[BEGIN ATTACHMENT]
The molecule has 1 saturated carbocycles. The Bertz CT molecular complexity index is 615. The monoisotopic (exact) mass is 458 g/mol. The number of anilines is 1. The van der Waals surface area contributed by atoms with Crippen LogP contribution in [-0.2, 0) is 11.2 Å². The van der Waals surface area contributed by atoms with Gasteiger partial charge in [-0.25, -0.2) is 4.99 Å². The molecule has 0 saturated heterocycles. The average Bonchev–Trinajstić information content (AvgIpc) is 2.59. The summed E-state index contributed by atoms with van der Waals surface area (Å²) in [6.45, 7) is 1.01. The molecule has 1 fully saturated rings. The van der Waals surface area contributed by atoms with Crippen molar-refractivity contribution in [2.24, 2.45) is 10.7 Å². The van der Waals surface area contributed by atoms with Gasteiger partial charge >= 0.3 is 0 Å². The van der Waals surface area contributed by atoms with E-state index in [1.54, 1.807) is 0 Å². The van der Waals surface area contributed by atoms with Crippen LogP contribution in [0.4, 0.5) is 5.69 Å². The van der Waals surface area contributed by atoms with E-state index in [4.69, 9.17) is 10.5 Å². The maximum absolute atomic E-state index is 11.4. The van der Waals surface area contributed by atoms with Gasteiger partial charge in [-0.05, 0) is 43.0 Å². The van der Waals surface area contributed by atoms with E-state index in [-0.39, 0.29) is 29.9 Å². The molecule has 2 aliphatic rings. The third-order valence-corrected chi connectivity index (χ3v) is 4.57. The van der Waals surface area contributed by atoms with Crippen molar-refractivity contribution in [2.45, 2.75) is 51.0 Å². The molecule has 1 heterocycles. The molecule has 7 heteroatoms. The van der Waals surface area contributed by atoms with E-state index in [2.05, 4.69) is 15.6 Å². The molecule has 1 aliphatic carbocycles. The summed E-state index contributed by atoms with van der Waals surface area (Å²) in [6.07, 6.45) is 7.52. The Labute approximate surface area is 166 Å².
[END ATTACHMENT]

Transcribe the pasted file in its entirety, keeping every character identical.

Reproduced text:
The molecule has 1 saturated carbocycles. The Bertz CT molecular complexity index is 615. The monoisotopic (exact) mass is 458 g/mol. The number of anilines is 1. The van der Waals surface area contributed by atoms with Crippen LogP contribution in [-0.2, 0) is 11.2 Å². The van der Waals surface area contributed by atoms with Gasteiger partial charge in [-0.25, -0.2) is 4.99 Å². The molecule has 0 saturated heterocycles. The average Bonchev–Trinajstić information content (AvgIpc) is 2.59. The summed E-state index contributed by atoms with van der Waals surface area (Å²) in [6.45, 7) is 1.01. The molecule has 1 fully saturated rings. The van der Waals surface area contributed by atoms with Crippen molar-refractivity contribution in [2.24, 2.45) is 10.7 Å². The van der Waals surface area contributed by atoms with Gasteiger partial charge >= 0.3 is 0 Å². The van der Waals surface area contributed by atoms with E-state index in [1.54, 1.807) is 0 Å². The van der Waals surface area contributed by atoms with Crippen LogP contribution in [0.4, 0.5) is 5.69 Å². The van der Waals surface area contributed by atoms with E-state index in [4.69, 9.17) is 10.5 Å². The maximum absolute atomic E-state index is 11.4. The van der Waals surface area contributed by atoms with Gasteiger partial charge in [-0.05, 0) is 43.0 Å². The van der Waals surface area contributed by atoms with E-state index in [-0.39, 0.29) is 29.9 Å². The molecule has 2 aliphatic rings. The third-order valence-corrected chi connectivity index (χ3v) is 4.57. The van der Waals surface area contributed by atoms with Crippen molar-refractivity contribution in [2.45, 2.75) is 51.0 Å². The molecule has 1 heterocycles. The molecule has 7 heteroatoms. The van der Waals surface area contributed by atoms with E-state index in [2.05, 4.69) is 15.6 Å². The molecule has 1 aliphatic carbocycles. The summed E-state index contributed by atoms with van der Waals surface area (Å²) in [6.07, 6.45) is 7.52. The Labute approximate surface area is 166 Å².